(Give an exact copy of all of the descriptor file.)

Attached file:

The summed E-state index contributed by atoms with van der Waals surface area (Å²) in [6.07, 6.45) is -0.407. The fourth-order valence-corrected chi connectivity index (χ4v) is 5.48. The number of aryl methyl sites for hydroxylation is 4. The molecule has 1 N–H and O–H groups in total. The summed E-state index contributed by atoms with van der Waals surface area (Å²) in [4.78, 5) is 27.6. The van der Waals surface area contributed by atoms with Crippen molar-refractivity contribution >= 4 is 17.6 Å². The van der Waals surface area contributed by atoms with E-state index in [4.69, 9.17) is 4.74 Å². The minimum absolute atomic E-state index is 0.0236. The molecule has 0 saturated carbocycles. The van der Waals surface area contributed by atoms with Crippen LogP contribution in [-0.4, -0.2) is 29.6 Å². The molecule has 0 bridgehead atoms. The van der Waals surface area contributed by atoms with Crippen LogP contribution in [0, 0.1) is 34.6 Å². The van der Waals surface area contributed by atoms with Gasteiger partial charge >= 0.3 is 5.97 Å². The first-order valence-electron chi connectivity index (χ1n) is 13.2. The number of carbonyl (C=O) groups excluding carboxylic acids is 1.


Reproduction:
The summed E-state index contributed by atoms with van der Waals surface area (Å²) in [6.07, 6.45) is -0.407. The fourth-order valence-corrected chi connectivity index (χ4v) is 5.48. The number of aryl methyl sites for hydroxylation is 4. The molecule has 1 N–H and O–H groups in total. The summed E-state index contributed by atoms with van der Waals surface area (Å²) in [4.78, 5) is 27.6. The van der Waals surface area contributed by atoms with Crippen molar-refractivity contribution >= 4 is 17.6 Å². The van der Waals surface area contributed by atoms with E-state index in [4.69, 9.17) is 4.74 Å². The minimum absolute atomic E-state index is 0.0236. The molecule has 0 saturated carbocycles. The van der Waals surface area contributed by atoms with Crippen LogP contribution in [-0.4, -0.2) is 29.6 Å². The molecule has 0 bridgehead atoms. The van der Waals surface area contributed by atoms with Crippen LogP contribution in [0, 0.1) is 34.6 Å². The van der Waals surface area contributed by atoms with Gasteiger partial charge >= 0.3 is 5.97 Å². The first-order valence-electron chi connectivity index (χ1n) is 13.2. The number of carbonyl (C=O) groups excluding carboxylic acids is 1.